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The Future of the Website

One thing we can all agree on – websites in the next 5 years will feel and operate in a completely different way to how they do today. No matter how large or small the change, everything about the world of web will show us the digital age truly has begun. So where do we start?Pav

Before we look ahead, let’s take a quick glance back at the past…

Where it all Started

It all began in 1991 with the launch of the very first website by the creator of the Internet himself, Sir Tim Berners-Lee. It provided information on how to create web pages and explained more about hypertext. The design? A few lines of Times New Roman text with some hyperlinks to other pages sitting on a plain white background – an online book perhaps?

Yes, websites may have been inevitably basic, but the digital flame had just been lit. Over the years, internet speeds improved, visual design trends started to evolve allowing form to work alongside function. In more recent years, the development of tech such as smartphones and tablets combined with the consumer’s ever-growing thirst for efficiency simply catalysed the growth of the website and the need for on-going transformation.

Now we know where we’ve been, let’s see where we could be going…

Artificial Intelligence

Artificial Intelligence (AI) is still quite a sensitive topic in the industry with discussions and concerns not just about if we can produce a machine-based platform to think for itself, but more crucially if we really should.

The question really is why do we need AI in our lives? Putting our Terminator worries to one side, AI is designed to make our lives easier. The perfect example – Chatbots; the chatbot service has already shown a positive reaction (in most cases) and businesses are using this feature more and more to engage their visitors. A study from G2 shows us AI-driven features like chatbots have a satisfaction rate of 73% as customers prefer to interact with businesses in this way. Another study from Chatbots Life has predicted 85% of consumer interaction will be handled without a human agent by 2020 and the reason why this figure of growth is realistic is simple – they can provide instant responses, 24-hour service and have minimal human error.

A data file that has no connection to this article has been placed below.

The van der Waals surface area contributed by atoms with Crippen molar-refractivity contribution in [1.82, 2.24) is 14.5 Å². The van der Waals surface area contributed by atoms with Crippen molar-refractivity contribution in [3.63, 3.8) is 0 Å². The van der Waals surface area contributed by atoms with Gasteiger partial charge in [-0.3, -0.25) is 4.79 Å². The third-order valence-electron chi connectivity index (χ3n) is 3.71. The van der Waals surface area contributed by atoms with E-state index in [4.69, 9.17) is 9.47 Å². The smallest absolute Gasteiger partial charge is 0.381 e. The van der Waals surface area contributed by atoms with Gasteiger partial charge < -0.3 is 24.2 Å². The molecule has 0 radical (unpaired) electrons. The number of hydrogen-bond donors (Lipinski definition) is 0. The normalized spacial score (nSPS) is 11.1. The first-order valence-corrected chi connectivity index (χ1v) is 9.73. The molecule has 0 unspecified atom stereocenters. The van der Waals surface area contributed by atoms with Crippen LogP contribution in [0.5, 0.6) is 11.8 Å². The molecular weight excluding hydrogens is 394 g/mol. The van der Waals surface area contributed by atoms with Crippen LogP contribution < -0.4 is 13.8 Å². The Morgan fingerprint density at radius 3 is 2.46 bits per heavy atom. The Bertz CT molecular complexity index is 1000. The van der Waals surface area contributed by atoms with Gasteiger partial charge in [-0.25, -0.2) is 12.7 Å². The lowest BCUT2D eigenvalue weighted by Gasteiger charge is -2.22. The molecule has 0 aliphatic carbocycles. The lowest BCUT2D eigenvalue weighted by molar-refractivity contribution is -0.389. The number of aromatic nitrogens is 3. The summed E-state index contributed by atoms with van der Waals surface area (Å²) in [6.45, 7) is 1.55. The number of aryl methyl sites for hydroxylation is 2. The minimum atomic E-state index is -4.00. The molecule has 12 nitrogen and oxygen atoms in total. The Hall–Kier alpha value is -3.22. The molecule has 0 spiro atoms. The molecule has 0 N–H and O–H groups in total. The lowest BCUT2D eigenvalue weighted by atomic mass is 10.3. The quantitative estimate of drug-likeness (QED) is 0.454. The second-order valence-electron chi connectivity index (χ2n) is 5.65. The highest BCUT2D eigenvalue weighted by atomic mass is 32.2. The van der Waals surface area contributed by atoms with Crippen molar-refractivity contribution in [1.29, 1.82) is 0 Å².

Over the next few years, AI features will start to stretch their legs with the main aim of improving the quality of instant support given to the everyday online consumer. We can therefore assume these machine learning algorithms will develop rapidly and components like online assistants, personal shoppers, smart sites, voice searching and many more will start to become more sophisticated and natural.

Smart and Truly Responsive

Gone will be the days of stacked design. With the handheld device taking the lead on global consumer usage, surely our web platforms will be following suit – we are in a stage of responsive design that puts mobile first, yet most do not honestly take this approach. Given this critical need for adaptability and with new creations like wearable tech, we can expect to see better flexibility for the smart-device viewing experience and possibly even the development of autonomy influencing the ability to create bespoke experiences tailored for individual users.